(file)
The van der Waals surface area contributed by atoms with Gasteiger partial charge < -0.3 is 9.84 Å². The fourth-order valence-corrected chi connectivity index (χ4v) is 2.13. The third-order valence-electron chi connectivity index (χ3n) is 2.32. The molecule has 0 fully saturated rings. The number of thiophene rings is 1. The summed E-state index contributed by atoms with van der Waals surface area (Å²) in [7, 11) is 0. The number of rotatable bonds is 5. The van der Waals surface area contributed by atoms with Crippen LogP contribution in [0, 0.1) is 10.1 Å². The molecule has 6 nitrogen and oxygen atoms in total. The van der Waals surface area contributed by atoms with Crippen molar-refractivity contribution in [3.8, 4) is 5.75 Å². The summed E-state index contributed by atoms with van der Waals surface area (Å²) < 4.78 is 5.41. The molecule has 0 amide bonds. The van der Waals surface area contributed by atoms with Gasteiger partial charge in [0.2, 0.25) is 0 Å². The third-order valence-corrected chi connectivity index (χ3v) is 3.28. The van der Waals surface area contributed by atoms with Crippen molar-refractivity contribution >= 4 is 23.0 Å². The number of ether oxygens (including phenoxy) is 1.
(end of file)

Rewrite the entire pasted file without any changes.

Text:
The van der Waals surface area contributed by atoms with Gasteiger partial charge < -0.3 is 9.84 Å². The fourth-order valence-corrected chi connectivity index (χ4v) is 2.13. The third-order valence-electron chi connectivity index (χ3n) is 2.32. The molecule has 0 fully saturated rings. The number of thiophene rings is 1. The summed E-state index contributed by atoms with van der Waals surface area (Å²) in [7, 11) is 0. The number of rotatable bonds is 5. The van der Waals surface area contributed by atoms with Crippen LogP contribution in [0, 0.1) is 10.1 Å². The molecule has 6 nitrogen and oxygen atoms in total. The van der Waals surface area contributed by atoms with Crippen molar-refractivity contribution in [3.8, 4) is 5.75 Å². The summed E-state index contributed by atoms with van der Waals surface area (Å²) < 4.78 is 5.41. The molecule has 0 amide bonds. The van der Waals surface area contributed by atoms with Gasteiger partial charge in [0.2, 0.25) is 0 Å². The third-order valence-corrected chi connectivity index (χ3v) is 3.28. The van der Waals surface area contributed by atoms with Crippen molar-refractivity contribution >= 4 is 23.0 Å². The number of ether oxygens (including phenoxy) is 1.